After arriving in New York, she along with hundreds of other converts from Denmark and England traveled by train to Chicago and then to Iowa City which was as far west as the train went in 1856.

There she became a part of the Willie Handcart Company.  Prior to 1856, pioneers traveled to Utah in heavy, expensive wagons.  To save money, Brigham Young came up with the idea of Handcarts that could be pulled by humans rather than animals. The plan was to bring as many people as possible, for as small an amount of money as possible.

Over nineteen hundred European converts signed up to cross the Plains with handcarts in 1856.  The handcarts were designed to serve four or five persons each.  At Iowa City the emigrants were organized into companies of about 100 handcarts each.  Each adult was allowed only 17 pounds of personal belongings.

Sophie and the rest of the Willie Company left Iowa City in August 1856.  There were over 400 people in the company pulling 100 handcarts with 5 support wagons.  From Iowa to Missouri the roads were good and the game was plentiful.

When the Martin Company arrived at Florence, Nebraska a council was held, and they decided to press on, though there were those who advised against it because they felt it was too late in the summer to begin the journey. Three hundred miles later, a herd of buffalo stampeded the Willie Company's oxen and cattle, so the provisions from the stranded wagons were moved to handcarts and much of their possession had to be left behind.

The plans were to replenish their provisions when they reached Fort Laramie in Wyoming, but the Fort either had no food to spare or wouldn't sell it to the Mormon immigrants.  The people lived on mostly flour that was rationed out daily.  The portion of flour for each man was cut from 16 ounces to 10 ounces when they were not able to get provisions at Fort Laramie.

The strenuous work of pulling the handcarts on short rations caused much suffering and a number of deaths.  When a harsh winter storm arrived on October 19, 1856, the exhausted pioneers faced starvation, hypothermia, frozen limbs, and death. Deep snow then made it impossible for them to move forward. On October 20th the group was completely out of food. They did not have adequate clothing and blankets to keep warm.  Their situation was desperate and it looked like everyone would be lost.

In early September, Franklin D. Richards, returning from Europe where he had served as the Church's mission president, passed the Willie handcart company as he was travelling to Salt Lake City. Richards and the 12 returning missionaries who accompanied him were in carriages and light wagons pulled by horses that were able to travel much faster than the handcarts.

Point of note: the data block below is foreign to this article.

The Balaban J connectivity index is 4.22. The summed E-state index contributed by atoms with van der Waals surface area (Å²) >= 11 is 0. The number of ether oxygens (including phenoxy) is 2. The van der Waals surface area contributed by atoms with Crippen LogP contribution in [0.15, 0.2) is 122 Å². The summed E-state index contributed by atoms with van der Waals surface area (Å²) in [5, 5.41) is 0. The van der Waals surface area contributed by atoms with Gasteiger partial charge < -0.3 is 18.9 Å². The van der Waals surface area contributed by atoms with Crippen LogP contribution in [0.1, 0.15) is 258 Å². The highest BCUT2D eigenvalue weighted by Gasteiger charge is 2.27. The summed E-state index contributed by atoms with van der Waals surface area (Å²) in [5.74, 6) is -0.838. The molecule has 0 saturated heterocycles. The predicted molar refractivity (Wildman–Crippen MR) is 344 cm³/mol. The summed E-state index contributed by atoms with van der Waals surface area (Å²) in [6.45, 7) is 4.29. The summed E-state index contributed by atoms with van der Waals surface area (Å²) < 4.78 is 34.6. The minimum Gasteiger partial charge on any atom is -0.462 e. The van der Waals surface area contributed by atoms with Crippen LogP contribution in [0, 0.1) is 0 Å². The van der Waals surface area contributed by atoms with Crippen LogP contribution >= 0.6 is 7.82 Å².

On October 4 the Richards party reached Salt Lake City and told the church leaders of the dire circumstances of the handcart company. The next morning the Church was meeting in a general conference, where Young and the other speakers called on the Church members to provide wagons, mules, supplies, and teamsters for a rescue mission. On the morning of October 7 the first rescue party left Salt Lake City with 16 wagon-loads of food and supplies.  Throughout October more wagon trains were assembled, and by the end of the month 250 relief wagons were on the road.

On October 21st the first relief wagons reached the starving company. Although 68 of the 404 emigrants died on the way to Zion, the losses would have been much greater if the relief wagons had not reached them when they did.

Jens Nielsen of the Willie Handcart Company wrote, “No person can describe it, nor could it be comprehended or understood by any human living in this life, but those who were called to pass through it.

Sophie Peterson and her children all made it to Zion.  Through all of the hardships and disappointments she endured, she never lost sight of her goal.  She lost all of her money.  Her son died on the voyage to America.  She endured extreme hardship and hunger on the handcart journey.   Most of the few belongings she was allowed to take on the journey had to be left on the trail when the carts had to be used to haul provisions.

Put yourself in her shoes.  Would you still be focused on reaching Zion, or would you wish you had never started the journey?

Is your life as focused as that of Sophie?  Are you intent on reaching Zion no matter what trials and disappointment come your way?  I think that we can learn a lot from her determination and single mindedness in the face of extreme conditions.

1 Peter 1:4 tells us that, "We have a priceless inheritance—an inheritance that is kept in heaven for you, pure and undefiled, beyond the reach of change and decay."  Are you determined to reach heaven?  You have a priceless inheritance there.